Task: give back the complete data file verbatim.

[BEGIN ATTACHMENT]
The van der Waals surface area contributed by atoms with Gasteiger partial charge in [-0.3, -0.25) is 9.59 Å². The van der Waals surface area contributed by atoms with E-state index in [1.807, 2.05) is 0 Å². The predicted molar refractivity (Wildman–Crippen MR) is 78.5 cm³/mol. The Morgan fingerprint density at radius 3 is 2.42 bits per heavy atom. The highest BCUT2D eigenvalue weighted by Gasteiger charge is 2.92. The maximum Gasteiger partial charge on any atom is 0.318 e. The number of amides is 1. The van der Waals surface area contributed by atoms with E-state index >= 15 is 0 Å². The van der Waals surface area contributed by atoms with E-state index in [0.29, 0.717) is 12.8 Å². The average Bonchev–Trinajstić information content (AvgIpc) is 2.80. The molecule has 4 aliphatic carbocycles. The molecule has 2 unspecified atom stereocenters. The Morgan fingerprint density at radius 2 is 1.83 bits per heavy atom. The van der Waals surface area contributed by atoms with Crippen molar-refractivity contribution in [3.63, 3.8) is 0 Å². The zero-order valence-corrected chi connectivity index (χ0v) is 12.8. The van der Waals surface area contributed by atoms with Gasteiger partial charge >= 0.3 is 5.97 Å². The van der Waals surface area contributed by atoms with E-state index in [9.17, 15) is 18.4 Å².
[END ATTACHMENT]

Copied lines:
The van der Waals surface area contributed by atoms with Gasteiger partial charge in [-0.3, -0.25) is 9.59 Å². The van der Waals surface area contributed by atoms with E-state index in [1.807, 2.05) is 0 Å². The predicted molar refractivity (Wildman–Crippen MR) is 78.5 cm³/mol. The Morgan fingerprint density at radius 3 is 2.42 bits per heavy atom. The highest BCUT2D eigenvalue weighted by Gasteiger charge is 2.92. The maximum Gasteiger partial charge on any atom is 0.318 e. The number of amides is 1. The van der Waals surface area contributed by atoms with E-state index >= 15 is 0 Å². The van der Waals surface area contributed by atoms with E-state index in [0.29, 0.717) is 12.8 Å². The average Bonchev–Trinajstić information content (AvgIpc) is 2.80. The molecule has 4 aliphatic carbocycles. The molecule has 2 unspecified atom stereocenters. The Morgan fingerprint density at radius 2 is 1.83 bits per heavy atom. The van der Waals surface area contributed by atoms with Crippen molar-refractivity contribution in [3.63, 3.8) is 0 Å². The zero-order valence-corrected chi connectivity index (χ0v) is 12.8. The van der Waals surface area contributed by atoms with Gasteiger partial charge >= 0.3 is 5.97 Å². The van der Waals surface area contributed by atoms with E-state index in [9.17, 15) is 18.4 Å².